Sheila Gallant-Halloran

Made-to-measure travel; please, go away! :-)

What is a Disney “Fastpass?”

One of the questions I often get from anxious new Disney clients is “what is a fastpass?”

Fret no more!

The fastpass is just Disney’s way of helping you avoid queuing up for hours at popular rides. It was introduced in 1999, and it is Disney’s version of a ride reservation system. Think of it as a “virtual” queuing system.

The service is available to all Disney guests, at no extra charge. Fastpasses are turned into the attendant cast member at the intended ride’s entry point, so it is used only once.

If you want to ride an attraction that offers a fastpass, odds are you should get one – and get one early. Rides like Soarin’, Space Mountain, and Toy Story Mania often run out of fastpasses early in the day.

When you enter one of Disney’s 4 major theme parks, have a look at your park map to determine which rides are fastpass rides. (I have the recent list repeated below). If you want to ride an attraction that has a fastpass, go there first. You’ll see two clocks at the ride entrance. One clock will list the standby wait time, and the other clock has the current fastpass return time. Judge whether you want to just wait in regular standby, or get a fastpass ticket (or do both, so you have two rides scoped out). Just look for the ATM-like machines in front of the ride for fastpass distribution.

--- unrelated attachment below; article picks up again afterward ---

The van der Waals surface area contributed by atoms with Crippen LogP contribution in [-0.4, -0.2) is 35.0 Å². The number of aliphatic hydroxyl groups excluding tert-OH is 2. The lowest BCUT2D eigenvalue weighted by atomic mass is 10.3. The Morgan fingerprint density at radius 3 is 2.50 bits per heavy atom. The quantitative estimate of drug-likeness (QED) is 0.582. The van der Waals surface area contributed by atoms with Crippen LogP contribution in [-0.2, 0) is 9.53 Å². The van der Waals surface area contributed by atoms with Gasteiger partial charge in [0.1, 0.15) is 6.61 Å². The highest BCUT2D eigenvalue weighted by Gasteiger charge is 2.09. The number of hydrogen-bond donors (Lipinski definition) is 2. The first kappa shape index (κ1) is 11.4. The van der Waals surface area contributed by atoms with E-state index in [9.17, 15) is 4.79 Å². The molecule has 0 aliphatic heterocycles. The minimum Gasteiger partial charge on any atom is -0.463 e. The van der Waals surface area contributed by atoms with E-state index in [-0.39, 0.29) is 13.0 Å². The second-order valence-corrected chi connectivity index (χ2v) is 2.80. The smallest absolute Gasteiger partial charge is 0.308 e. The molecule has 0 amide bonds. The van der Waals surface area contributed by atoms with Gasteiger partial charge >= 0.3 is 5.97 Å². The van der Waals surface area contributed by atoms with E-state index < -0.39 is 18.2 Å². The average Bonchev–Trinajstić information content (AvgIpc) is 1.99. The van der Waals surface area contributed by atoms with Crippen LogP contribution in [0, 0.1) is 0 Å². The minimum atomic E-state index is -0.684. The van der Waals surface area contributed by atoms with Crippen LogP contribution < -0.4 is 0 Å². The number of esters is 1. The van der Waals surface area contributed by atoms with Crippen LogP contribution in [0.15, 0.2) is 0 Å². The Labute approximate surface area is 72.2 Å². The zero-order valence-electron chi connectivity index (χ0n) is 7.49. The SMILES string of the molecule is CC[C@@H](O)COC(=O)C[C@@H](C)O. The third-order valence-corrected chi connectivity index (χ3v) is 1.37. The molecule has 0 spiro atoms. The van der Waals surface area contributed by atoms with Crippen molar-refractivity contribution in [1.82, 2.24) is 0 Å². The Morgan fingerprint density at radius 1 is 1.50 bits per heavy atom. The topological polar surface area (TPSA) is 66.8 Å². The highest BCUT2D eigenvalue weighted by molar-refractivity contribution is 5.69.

To actually receive a “fastpass,” you have to insert each family member’s park ticket, one at a time, in the fastpass distribution machine. The machine spits back a park ticket, along with one admission “fast pass” ticket.

The fastpass normally gives you a one hour return window for expedited entry into that ride. Return to the fastpass queue (not the standby queue – they’ll be clearly marked), and if you’re holding a valid fastpass, you’ll get priority boarding for the ride. (Don’t show up early – the Disney staff/ cast members watch that pretty closely, so you’ll be instructed to wait at the side until your appointed time. However, the cast members are sometimes a little forgiving if you show up a little late to the time window on the fastpass – you may still be given access.)

You can normally hold only one fastpass ticket at a time. The admission ticket you get for your fastpass has a time that tells you when you can get a second fastpass ticket – which is usually at the start of the current fastpass return, or two hours later (whichever happens first).

So, be strategic about getting your fastpasses – get the most popular ones first, and enjoy your day!

Here are the attractions that currently offer fastpass:

Magic Kingdom:  Space Mtn, Splash Mtn, Big Thunder Mtn, Buzz Lightyear, Jungle Cruise, Winnie the Pooh, Peter Pan

Epcot: Soarin’, Test Track, Mission Space, Captain EO, Maelstrom 

Animal Kingdom: Primerval Whirl, Kilimanjaro Safaris, Dinosaur, Kali River Rapids, Expedition Everest 

Hollywood Studios: Rock ‘n Roller Coaster, Toy Story Mania!, Star Tours, Tower of Terror

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August 25, 2010 - Posted by | Lush Life Disney, Lush LIfe Top Posts

3 Comments »

  1. Keep it up! Great info!

    Comment by Joanna Helmer | August 25, 2010 | Reply

  2. Sheila — so many people don’t know about this so thanks for sharing it. I have never had a problem using the FASTPASS after the ending window. In fact, on our way out of a park (if we are returning to that park that day) my family and I usually grab FASTPASSes for the attraction we want to go on when we return to the park later that day.

    Comment by Marlene Patrick | August 26, 2010 | Reply


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